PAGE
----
The Seniors Program transpired over several years. We can divide this timeline into several stages based on the activities performed. These stages include the following, which subsequent sections describe in more detail.
- Assembling the Training Fellowship
- Seniors Program Development
- Seniors Program Implementation
- Wrap Up
- After the Training Fellowship
Assembling the Training Fellowship (Ended December 2013)
During this stage, the BC Health Authority CEO contemplated different ways to deal with the strain an ageing population had on the Canadian healthcare system. He developed innovation centers and hosted meetings between experts from various health authorities to discuss possible solutions.
The result of this process was the decision of the BC and Nova Scotia Health Authorities to partner with the Foundation in December 2013. To this end, both health authorities sent staff to participate in the Training Fellowship. This collaboration’s details were documented in a Project Charter, which was an agreement all participating organizations signed.
Seniors Program Development (December 2013 to November 2014)
Developing the intervention
Members of the Training Fellowship performed literature reviews on the latest science of ageing. Their goal was to learn everything researchers in the field knew about delaying frailty. As this stage progressed, the fellowship met with experts to learn first-hand how the field was advancing. They met with seniors groups to understand the needs and desires of the population they wanted to help and selected the coaching organization with which they wanted to work.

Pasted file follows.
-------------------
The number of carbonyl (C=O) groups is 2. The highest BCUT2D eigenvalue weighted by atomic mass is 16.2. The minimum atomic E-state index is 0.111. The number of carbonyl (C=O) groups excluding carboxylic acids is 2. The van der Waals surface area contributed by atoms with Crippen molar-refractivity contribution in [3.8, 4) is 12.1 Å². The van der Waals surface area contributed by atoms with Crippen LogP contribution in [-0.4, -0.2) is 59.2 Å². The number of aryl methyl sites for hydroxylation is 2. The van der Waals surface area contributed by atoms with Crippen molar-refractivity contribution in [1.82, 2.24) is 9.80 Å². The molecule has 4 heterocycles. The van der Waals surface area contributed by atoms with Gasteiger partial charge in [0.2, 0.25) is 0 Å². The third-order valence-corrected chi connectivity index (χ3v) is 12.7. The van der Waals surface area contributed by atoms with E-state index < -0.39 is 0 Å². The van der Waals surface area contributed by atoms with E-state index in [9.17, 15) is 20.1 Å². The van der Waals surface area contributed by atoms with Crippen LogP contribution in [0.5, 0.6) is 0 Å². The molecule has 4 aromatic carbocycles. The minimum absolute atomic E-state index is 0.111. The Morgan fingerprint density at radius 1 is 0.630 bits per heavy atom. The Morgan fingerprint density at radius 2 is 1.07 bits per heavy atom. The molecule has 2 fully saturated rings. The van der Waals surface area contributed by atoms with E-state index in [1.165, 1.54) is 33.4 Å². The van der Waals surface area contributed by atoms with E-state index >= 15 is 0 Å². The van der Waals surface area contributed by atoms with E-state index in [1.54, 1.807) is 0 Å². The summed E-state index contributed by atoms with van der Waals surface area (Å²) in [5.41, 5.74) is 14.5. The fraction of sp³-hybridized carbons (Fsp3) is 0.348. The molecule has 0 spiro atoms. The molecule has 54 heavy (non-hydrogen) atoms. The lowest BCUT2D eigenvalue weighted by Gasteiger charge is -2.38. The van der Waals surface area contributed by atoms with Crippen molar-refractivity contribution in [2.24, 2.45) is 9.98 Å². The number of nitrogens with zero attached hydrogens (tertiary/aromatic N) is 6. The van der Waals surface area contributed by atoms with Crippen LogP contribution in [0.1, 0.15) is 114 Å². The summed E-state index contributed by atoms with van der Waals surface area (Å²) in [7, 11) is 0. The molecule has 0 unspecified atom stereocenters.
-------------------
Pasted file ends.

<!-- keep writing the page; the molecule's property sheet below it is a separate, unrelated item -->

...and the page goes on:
Initially, the fellowship aspired to create a single intervention that both the BC and NS health authorities would implement. They wanted to find the “one best way” to prevent frailty.
During the development stage, however, they discovered differences between the regions that undermined this desire. Patient demographics varied between the two health authorities, as did the organization of healthcare infrastructure. Thus, each region had to adjust the Seniors Program for the specifics of their local context.
Likewise, the Seniors Program sought to use physical activity as the means through which it delayed frailty in the elderly. The research they performed had shown exercise was the best way to delay frailty’s onset. The research even prescribed a specific regimen of exercise called the Stanford Model (a name later changed to Chronic Disease Self Management).
The health of participating seniors varied widely, however. Consequently, rather than apply the Stanford Model uniformly across all patients, the fellowship had to make individual adjustments.
What to call the target population?
During the development stage, the fellowship had to decide what to call the target patient. They scoured the scientific literature to identify what patient categories were used by physicians and researchers in the field. After much deliberations, they decided that the name “pre-frail seniors” was most applicable according to the scientific literature.
When they approached patient groups and proposed this name, however, seniors disliked it, especially using the word “frail.” These people felt fine. They saw frailty as this horrible thing and were distressed to find that the medical establishment thought of them as “pre-frail.”